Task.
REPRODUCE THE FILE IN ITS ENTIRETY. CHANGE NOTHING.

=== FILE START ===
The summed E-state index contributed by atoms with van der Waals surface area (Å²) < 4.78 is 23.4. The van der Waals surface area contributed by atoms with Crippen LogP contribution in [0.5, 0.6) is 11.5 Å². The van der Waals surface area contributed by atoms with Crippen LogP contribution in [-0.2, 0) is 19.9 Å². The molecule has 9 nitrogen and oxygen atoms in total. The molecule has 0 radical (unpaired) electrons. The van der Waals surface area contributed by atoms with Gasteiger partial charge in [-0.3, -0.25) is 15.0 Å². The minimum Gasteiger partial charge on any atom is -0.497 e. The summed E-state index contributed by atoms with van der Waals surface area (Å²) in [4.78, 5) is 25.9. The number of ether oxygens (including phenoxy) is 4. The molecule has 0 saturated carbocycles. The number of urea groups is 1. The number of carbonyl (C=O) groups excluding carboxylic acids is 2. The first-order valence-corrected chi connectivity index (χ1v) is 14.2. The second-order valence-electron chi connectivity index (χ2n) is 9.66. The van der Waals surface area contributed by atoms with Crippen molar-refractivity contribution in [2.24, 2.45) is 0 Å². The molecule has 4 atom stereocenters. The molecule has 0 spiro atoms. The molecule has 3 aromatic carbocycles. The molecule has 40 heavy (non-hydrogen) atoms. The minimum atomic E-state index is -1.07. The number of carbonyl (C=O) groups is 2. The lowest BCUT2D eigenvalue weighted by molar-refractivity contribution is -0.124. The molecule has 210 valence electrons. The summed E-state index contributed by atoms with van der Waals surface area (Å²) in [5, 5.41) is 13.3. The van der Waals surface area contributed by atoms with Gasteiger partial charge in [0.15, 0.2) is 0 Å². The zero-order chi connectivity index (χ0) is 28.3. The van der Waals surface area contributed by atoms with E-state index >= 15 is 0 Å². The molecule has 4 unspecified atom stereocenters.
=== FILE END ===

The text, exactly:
The summed E-state index contributed by atoms with van der Waals surface area (Å²) < 4.78 is 23.4. The van der Waals surface area contributed by atoms with Crippen LogP contribution in [0.5, 0.6) is 11.5 Å². The van der Waals surface area contributed by atoms with Crippen LogP contribution in [-0.2, 0) is 19.9 Å². The molecule has 9 nitrogen and oxygen atoms in total. The molecule has 0 radical (unpaired) electrons. The van der Waals surface area contributed by atoms with Gasteiger partial charge in [-0.3, -0.25) is 15.0 Å². The minimum Gasteiger partial charge on any atom is -0.497 e. The summed E-state index contributed by atoms with van der Waals surface area (Å²) in [4.78, 5) is 25.9. The number of ether oxygens (including phenoxy) is 4. The molecule has 0 saturated carbocycles. The number of urea groups is 1. The number of carbonyl (C=O) groups excluding carboxylic acids is 2. The first-order valence-corrected chi connectivity index (χ1v) is 14.2. The second-order valence-electron chi connectivity index (χ2n) is 9.66. The van der Waals surface area contributed by atoms with Crippen molar-refractivity contribution in [2.24, 2.45) is 0 Å². The molecule has 4 atom stereocenters. The molecule has 0 spiro atoms. The molecule has 3 aromatic carbocycles. The molecule has 40 heavy (non-hydrogen) atoms. The minimum atomic E-state index is -1.07. The number of carbonyl (C=O) groups is 2. The lowest BCUT2D eigenvalue weighted by molar-refractivity contribution is -0.124. The molecule has 210 valence electrons. The summed E-state index contributed by atoms with van der Waals surface area (Å²) in [5, 5.41) is 13.3. The van der Waals surface area contributed by atoms with Gasteiger partial charge in [0.15, 0.2) is 0 Å². The zero-order chi connectivity index (χ0) is 28.3. The van der Waals surface area contributed by atoms with E-state index >= 15 is 0 Å². The molecule has 4 unspecified atom stereocenters.